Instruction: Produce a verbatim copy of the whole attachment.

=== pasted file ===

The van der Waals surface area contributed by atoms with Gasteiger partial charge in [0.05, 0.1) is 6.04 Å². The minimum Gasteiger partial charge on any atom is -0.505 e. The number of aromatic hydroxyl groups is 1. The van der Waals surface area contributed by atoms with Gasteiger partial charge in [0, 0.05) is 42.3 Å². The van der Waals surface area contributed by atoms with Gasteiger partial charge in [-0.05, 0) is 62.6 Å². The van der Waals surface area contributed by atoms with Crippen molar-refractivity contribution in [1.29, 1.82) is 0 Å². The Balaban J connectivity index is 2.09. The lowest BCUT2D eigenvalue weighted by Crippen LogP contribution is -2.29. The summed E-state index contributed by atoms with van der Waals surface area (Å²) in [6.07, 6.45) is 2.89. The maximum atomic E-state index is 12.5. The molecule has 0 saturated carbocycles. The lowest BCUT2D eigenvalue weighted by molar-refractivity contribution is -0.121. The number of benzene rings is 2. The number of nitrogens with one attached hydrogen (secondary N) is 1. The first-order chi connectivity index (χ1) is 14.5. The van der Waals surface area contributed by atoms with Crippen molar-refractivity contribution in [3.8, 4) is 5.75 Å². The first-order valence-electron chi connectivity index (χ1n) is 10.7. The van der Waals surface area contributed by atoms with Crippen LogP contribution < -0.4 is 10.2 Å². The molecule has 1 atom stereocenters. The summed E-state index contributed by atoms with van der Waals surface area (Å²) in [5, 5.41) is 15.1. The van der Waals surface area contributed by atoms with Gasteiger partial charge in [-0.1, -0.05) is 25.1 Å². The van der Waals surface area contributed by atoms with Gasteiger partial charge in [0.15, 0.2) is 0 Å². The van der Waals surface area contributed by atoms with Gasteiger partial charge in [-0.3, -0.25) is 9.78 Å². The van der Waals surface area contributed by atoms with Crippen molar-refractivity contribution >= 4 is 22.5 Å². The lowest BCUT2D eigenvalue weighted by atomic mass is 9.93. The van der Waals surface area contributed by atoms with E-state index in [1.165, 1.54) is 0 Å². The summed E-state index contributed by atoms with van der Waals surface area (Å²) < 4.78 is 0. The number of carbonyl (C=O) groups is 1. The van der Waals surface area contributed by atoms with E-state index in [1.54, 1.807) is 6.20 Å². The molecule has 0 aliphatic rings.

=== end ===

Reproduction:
The van der Waals surface area contributed by atoms with Gasteiger partial charge in [0.05, 0.1) is 6.04 Å². The minimum Gasteiger partial charge on any atom is -0.505 e. The number of aromatic hydroxyl groups is 1. The van der Waals surface area contributed by atoms with Gasteiger partial charge in [0, 0.05) is 42.3 Å². The van der Waals surface area contributed by atoms with Gasteiger partial charge in [-0.05, 0) is 62.6 Å². The van der Waals surface area contributed by atoms with Crippen molar-refractivity contribution in [1.29, 1.82) is 0 Å². The Balaban J connectivity index is 2.09. The lowest BCUT2D eigenvalue weighted by Crippen LogP contribution is -2.29. The summed E-state index contributed by atoms with van der Waals surface area (Å²) in [6.07, 6.45) is 2.89. The maximum atomic E-state index is 12.5. The molecule has 0 saturated carbocycles. The lowest BCUT2D eigenvalue weighted by molar-refractivity contribution is -0.121. The number of benzene rings is 2. The number of nitrogens with one attached hydrogen (secondary N) is 1. The first-order chi connectivity index (χ1) is 14.5. The van der Waals surface area contributed by atoms with Crippen molar-refractivity contribution in [3.8, 4) is 5.75 Å². The first-order valence-electron chi connectivity index (χ1n) is 10.7. The van der Waals surface area contributed by atoms with Crippen LogP contribution < -0.4 is 10.2 Å². The molecule has 1 atom stereocenters. The summed E-state index contributed by atoms with van der Waals surface area (Å²) in [5, 5.41) is 15.1. The van der Waals surface area contributed by atoms with Gasteiger partial charge in [-0.1, -0.05) is 25.1 Å². The van der Waals surface area contributed by atoms with Gasteiger partial charge in [0.15, 0.2) is 0 Å². The van der Waals surface area contributed by atoms with Gasteiger partial charge in [-0.3, -0.25) is 9.78 Å². The van der Waals surface area contributed by atoms with Crippen molar-refractivity contribution >= 4 is 22.5 Å². The lowest BCUT2D eigenvalue weighted by atomic mass is 9.93. The van der Waals surface area contributed by atoms with E-state index in [1.165, 1.54) is 0 Å². The summed E-state index contributed by atoms with van der Waals surface area (Å²) < 4.78 is 0. The number of carbonyl (C=O) groups is 1. The van der Waals surface area contributed by atoms with E-state index in [1.54, 1.807) is 6.20 Å². The molecule has 0 aliphatic rings.